As a person who is one you speak of as “beyond the classroom”, my hopes are that I can support you support our students. I don’t meet or teach with you to make your life as a teacher harder or put more on your plate. I work with you in hopes of helping to make learning even more spectacular than it already is. I’m not trying to make teaching harder or more burdensome, I’m only trying to help.

    It’s people like you who remind me what is the most important focus- our students. The bigger picture however is if we (the people beyond the classroom) are not willing to empathize with the teachers we work with and truly support than we are not supporting what’s at the core of our mission. Reading your thoughts have reminded me that perspective is important.

    Thank you for sharing your thoughts and helping me #becomebetter everyday!

    Reply
    1. Bill Ferriter Post author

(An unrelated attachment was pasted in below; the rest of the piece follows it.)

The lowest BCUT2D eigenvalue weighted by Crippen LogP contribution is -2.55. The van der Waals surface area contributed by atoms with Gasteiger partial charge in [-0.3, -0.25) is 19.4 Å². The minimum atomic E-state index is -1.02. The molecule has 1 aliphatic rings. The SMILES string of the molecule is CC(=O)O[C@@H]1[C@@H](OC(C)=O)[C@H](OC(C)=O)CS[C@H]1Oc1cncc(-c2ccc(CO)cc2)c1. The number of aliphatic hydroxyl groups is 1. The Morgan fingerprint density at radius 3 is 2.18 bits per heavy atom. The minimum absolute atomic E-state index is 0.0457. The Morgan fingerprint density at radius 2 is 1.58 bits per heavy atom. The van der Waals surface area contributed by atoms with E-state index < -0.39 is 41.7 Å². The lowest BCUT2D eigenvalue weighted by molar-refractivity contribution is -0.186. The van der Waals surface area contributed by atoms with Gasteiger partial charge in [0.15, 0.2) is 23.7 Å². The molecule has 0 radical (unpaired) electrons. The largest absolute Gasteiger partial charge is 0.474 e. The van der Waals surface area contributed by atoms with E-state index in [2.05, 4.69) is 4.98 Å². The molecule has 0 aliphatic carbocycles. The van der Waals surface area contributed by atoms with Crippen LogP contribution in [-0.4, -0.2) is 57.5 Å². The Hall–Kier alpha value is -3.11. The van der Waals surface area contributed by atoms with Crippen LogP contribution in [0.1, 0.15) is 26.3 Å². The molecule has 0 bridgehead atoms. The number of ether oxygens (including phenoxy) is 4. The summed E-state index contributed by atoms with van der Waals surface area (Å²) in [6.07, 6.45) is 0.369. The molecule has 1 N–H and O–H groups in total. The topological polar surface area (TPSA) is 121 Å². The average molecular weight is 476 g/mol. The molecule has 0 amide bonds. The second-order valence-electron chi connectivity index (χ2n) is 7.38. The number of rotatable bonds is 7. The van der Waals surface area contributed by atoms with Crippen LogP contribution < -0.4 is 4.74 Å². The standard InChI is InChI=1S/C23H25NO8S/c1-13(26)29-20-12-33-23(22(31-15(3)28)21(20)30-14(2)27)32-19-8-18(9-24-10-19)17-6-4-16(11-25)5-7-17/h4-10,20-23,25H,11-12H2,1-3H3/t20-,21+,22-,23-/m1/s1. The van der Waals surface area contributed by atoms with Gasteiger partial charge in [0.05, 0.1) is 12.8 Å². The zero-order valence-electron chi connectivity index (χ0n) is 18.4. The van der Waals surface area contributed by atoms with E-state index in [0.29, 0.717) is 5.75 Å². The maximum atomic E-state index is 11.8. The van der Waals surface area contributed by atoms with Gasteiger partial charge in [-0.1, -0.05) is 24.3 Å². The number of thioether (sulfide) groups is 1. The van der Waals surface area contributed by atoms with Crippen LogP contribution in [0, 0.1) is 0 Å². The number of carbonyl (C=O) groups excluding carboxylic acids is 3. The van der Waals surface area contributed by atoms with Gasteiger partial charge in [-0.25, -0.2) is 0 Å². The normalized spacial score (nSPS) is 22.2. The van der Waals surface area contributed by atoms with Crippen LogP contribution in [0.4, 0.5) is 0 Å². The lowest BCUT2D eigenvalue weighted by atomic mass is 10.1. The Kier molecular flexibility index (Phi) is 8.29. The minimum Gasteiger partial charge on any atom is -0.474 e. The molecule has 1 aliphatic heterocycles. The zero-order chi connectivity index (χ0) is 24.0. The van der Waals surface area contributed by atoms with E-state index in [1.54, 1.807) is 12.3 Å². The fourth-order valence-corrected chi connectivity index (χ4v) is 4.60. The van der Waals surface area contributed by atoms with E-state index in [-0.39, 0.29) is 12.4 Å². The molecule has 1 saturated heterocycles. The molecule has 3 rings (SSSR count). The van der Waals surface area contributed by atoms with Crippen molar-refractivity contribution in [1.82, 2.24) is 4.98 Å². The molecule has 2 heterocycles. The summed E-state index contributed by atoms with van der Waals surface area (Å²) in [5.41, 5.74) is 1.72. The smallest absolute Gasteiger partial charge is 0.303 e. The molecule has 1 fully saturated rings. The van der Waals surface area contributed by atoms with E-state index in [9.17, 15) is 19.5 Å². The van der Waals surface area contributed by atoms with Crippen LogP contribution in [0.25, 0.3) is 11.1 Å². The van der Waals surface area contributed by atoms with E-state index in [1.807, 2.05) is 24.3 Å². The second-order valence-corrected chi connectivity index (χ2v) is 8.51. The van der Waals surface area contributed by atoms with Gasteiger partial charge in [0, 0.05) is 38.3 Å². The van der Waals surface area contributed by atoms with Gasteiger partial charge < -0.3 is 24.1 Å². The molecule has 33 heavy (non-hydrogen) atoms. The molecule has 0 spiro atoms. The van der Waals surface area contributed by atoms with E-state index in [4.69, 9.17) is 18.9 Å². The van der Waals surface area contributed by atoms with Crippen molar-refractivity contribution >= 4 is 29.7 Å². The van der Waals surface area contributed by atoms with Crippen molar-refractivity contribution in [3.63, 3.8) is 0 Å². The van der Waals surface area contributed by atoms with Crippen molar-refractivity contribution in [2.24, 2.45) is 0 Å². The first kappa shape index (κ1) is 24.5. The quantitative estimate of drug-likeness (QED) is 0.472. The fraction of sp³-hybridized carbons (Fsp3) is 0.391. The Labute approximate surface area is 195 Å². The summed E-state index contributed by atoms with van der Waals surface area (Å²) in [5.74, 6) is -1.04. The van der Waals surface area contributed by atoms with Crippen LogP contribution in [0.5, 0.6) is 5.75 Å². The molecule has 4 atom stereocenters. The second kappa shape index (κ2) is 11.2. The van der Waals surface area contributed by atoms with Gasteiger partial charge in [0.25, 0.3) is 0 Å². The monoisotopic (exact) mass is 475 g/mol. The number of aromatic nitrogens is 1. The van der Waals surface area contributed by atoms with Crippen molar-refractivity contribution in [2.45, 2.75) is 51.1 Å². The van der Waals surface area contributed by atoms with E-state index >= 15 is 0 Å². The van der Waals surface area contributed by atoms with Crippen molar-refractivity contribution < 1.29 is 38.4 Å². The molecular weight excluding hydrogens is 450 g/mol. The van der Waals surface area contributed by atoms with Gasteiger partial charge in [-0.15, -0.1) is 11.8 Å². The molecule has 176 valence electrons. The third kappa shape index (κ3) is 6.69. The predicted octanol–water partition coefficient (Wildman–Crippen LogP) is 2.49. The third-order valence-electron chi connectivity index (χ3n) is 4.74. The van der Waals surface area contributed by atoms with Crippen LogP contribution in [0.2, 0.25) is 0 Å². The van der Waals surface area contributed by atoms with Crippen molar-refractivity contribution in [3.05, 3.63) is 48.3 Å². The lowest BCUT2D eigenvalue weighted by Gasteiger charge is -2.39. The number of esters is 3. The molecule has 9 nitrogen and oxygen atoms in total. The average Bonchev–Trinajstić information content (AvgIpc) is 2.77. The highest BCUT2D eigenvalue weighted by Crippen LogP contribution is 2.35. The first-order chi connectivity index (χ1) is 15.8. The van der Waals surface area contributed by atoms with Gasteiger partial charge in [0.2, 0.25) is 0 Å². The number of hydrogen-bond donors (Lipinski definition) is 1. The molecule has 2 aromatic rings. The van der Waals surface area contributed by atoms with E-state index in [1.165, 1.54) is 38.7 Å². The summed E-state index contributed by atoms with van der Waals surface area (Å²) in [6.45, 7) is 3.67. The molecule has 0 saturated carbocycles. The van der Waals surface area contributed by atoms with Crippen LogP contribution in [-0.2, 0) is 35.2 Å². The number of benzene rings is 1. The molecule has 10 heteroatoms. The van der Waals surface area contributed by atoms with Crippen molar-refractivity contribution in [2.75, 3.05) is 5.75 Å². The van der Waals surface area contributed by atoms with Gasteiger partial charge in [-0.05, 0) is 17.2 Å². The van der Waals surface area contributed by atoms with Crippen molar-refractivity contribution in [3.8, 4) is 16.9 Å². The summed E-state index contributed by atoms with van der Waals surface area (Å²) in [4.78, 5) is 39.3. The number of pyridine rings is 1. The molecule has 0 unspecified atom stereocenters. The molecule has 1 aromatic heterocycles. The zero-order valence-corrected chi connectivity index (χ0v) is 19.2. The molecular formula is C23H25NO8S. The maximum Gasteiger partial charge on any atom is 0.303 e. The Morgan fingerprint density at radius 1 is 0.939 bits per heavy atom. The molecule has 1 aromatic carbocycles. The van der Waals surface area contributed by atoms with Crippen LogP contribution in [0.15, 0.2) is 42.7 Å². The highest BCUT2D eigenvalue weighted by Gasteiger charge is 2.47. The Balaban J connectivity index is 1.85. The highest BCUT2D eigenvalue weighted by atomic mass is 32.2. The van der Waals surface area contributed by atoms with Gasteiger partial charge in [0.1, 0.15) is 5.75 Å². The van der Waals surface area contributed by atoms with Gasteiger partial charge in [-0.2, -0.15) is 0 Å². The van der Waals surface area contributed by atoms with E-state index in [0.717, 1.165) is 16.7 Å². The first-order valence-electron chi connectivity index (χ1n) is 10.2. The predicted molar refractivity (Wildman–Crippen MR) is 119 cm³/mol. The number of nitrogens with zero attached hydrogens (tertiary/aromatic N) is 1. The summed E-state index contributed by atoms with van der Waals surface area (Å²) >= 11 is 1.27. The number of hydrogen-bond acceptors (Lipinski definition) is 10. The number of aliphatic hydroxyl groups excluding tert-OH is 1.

Hey Melanie,

      I totally get that no one working beyond the classroom is trying to make our lives harder — but by default, all y’all do!

      I also get that every person working beyond the classroom — particularly determined and competent and passionate folks like you — has incredible value to add to my work and that you can make my work easier with your expertise and know-how.

      The hitch is that there are a LOT of you who are ALL doing good work and who ALL need me to take action in order for anyone to become better — and there’s just not time to completely invest in all of those different directions.

      I think people beyond the classroom forget — or downplay — the intensity of those demands on our time and attention. They say things like, “But if you just gave me five minutes, I could make your life easier” without realizing that combined with the five minutes that the other fifteen people working beyond the classroom want from me, every minute of my day is completely swallowed up.